Letters 386401

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Letters (photo credit: REUTERS)
Letters
(photo credit: REUTERS)
Very solid case
Sir, – How blithely Aaron David Miller conflates a political position with a legal one (“The peace process is like rock and roll – it is never going to die,” One on One, December 19).
Eric R. Mandel asks Miller: “Does Israel have some international legal rights to territory over the Green Line?” Replies Miller: “No. The American government will not accept it, nor will the international community.”
Surely Miller isn’t saying that the pro-Palestinian political position of the current US administration and parties such as the EU is what defines international law? He’s too sophisticated for that.
A very solid case can be made within international law for Israel’s rights in Judea and Samaria.
Allow me to point out that the Green Line was merely an armistice line. The Israeli-Jordanian armistice agreement signed in 1949 stipulated that the line was only temporary, and a permanent border would be determined via negotiations.
How, then, can Miller or anyone else maintain that “international law” requires Israel to retreat to this temporary line? Miller comes closer to assessing the situation with some modicum of historical veracity – although there are volumes more to be said – when he refers to UN Security Council Resolution 242. This mandated no withdrawal from Judea and Samaria prior to negotiations, and recognized Israel’s need for secure borders.
The proper answer to Mandel’s question, then, is: Yes, Israel does have international legal rights beyond the Green Line, but for political reasons much of the international community will not recognize them.

ARLENE KUSHNER
Jerusalem
The writer is co-chair of the Legal Grounds Campaign, which promotes awareness of the legal rights of Israel to be present in Judea and Samaria.
Sexual deviance
Sir, – With regard to “A love song for Jerusalem, sung in two genders” (Veterans, December 19), the focus on a self-diagnosed transgender man – when science is not settled that there even is such a thing as gender – was not welcome. Mutilating a perfectly healthy body is a major violation not only of a gentile physician’s Hippocratic Oath to do no harm, but of Jewish medical ethics as well.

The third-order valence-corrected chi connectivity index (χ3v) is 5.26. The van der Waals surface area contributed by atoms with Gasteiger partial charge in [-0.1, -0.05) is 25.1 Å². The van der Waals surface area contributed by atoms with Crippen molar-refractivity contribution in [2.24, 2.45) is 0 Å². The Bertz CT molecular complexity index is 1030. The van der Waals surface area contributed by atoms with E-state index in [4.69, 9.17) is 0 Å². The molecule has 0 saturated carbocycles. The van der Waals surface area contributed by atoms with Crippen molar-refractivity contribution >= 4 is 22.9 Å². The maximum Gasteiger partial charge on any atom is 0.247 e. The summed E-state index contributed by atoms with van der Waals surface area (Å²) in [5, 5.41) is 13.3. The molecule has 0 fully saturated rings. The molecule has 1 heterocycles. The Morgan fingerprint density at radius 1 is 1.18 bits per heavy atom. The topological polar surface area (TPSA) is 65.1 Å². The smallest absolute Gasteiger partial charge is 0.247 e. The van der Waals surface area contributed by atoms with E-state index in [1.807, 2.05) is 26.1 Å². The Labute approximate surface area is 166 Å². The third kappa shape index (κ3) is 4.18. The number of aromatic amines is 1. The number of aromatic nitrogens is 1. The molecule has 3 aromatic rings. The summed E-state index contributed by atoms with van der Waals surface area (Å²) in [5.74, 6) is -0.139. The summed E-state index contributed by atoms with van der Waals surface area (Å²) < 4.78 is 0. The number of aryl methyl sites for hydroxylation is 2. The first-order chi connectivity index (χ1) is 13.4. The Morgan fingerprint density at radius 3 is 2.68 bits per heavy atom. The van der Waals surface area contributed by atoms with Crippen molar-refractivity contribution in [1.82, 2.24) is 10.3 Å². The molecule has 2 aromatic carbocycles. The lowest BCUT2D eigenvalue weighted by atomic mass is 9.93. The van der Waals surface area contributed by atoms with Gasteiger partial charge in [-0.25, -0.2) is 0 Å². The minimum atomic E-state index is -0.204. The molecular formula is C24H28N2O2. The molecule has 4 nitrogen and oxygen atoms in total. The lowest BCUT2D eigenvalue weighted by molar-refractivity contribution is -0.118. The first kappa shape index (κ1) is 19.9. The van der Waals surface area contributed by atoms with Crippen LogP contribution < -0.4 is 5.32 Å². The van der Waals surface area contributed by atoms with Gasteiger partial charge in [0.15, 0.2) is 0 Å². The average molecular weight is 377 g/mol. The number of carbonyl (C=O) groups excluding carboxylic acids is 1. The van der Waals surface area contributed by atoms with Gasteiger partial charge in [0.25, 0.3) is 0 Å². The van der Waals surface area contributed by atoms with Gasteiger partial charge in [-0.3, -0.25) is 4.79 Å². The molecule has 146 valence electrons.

There is not one ounce of scientific proof that a self-diagnosed transgender person is not suffering from a mental disorder (i.e., a bodily one in need of surgery). In any case, no male in history has ever been surgically transformed into a woman (i.e. with a working womb, ovaries, Eustachian tubes, etc.). After such surgery, a man remains a man, albeit now assisted in his desire to live out a fantasy 24/7.
The Jewish people have survived for thousands of years – unlike others – via our uncompromising sexual behavior (i.e., sex is right and good between a husband and wife in holy matrimony, versus all other forms that are judged out of bounds).
SHA’I BEN-TEKOA
Efrat
Total agreement
Sir, – I would like to express my total agreement with Stewart Weiss (“Light makes right,” In Plain Language, December 12). The simple good sense he expresses in view of the political mess we are in today can only rally all those who truly care about the country.
Many of us made who aliya (I, for one, made aliya from Algeria) have found ourselves so sadly disappointed and plainly disgusted by members of our “political elite,” who have no qualms about moving from one party to another. They abandon, without an iota of integrity or even self-questioning, the promises and programs for which they were elected.
Too bad we do not have people like Rabbi Weiss at the helm, people who are deeply Jewish and truly identify with the country. We’d be much better off. I definitely enjoy reading his pieces. I square with his thinking and reasoning, but it’s also because of the depth of his historical knowledge.
ELIE AVRAHAMI
Jerusalem
CORRECTION: The skateboarder shown in a photo on Page 46 of the December 26 issue of the Magazine is Ben Fisher, and not as stated. We apologize for the mix-up.
Write to: maglet@jpost.com Only a selection of letters can be published. Priority goes to those that are brief and topical. Letters may be edited, and must bear the name and address of the writer.


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